Common CRISC Job Titles [updated 2021]
The Certified in Risk and Information Systems Control (CRISC) certification is a vendor-neutral credential provided by the Information Systems Audit and Control Association (ISACA). As the only certificate focused on enterprise IT risk management (ITRM), the “CRISC validates your experience in building a well-defined, agile risk-management program, based on best practices to identify, analyze, evaluate, assess, prioritize and respond to risks.” ISACA’s exam certifies knowledge and skills in organizational governance, continuous risk monitoring and reporting, information security and data privacy considerations.
What kind of jobs can I get with the CRISC certification?
ISACA certifications open doors to many career opportunities that address key controls and risks while optimizing enterprise resources and ensuring a proper ROI.
According to ISACA, the experience-based CRISC certification is ideal for mid-career IT/IS audit, risk and security professionals and is often used to recruit and assess the value of candidates for the following occupational roles:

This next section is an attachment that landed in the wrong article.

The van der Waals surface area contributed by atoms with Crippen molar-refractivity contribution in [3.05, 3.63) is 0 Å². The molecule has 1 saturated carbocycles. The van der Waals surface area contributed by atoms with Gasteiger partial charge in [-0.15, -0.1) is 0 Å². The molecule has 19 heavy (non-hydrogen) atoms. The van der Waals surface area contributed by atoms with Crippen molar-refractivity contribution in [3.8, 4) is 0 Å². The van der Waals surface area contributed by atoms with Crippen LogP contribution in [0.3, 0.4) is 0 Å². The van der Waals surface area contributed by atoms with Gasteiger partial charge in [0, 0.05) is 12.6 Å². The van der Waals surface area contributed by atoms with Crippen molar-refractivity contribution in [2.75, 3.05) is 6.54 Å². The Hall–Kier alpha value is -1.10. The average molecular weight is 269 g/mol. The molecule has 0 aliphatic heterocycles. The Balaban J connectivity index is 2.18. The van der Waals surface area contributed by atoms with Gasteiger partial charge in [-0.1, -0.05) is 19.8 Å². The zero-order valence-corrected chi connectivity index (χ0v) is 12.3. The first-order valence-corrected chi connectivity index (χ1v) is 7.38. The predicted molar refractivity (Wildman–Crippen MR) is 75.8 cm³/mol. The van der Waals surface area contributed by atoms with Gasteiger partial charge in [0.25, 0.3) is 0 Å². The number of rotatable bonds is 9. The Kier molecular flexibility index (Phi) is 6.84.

- Security directors, managers and consultants
- Compliance, risk, privacy directors and managers
- IT audit directors, managers and consultants
- Compliance, risk and control staff
What are the most common CRISC job titles and descriptions?
The CRISC credential is specifically designed for control and risk professionals, including IT risk management professionals, control professionals, project managers, business analysts and compliance professionals.
IT risk management professionals can anticipate risks and give the organization a better understanding of their potential impact and consequences and proactively offer solutions to help manage risk and implement appropriate controls before issues occur. Their role makes them highly valuable to an enterprise. They can ensure systems’ resilience to threats, attacks and breaches while still allowing a company to meet its business goals effectively and comply with industry regulations.
Control professionals are well-versed in the design, implementation and maintenance of controls to mitigate IT risks for an enterprise. Controls (some security safeguard or countermeasure) are deployed to protect an information asset or system’s confidentiality, integrity and availability; they are also often necessary to address regulatory and customers’ expectations.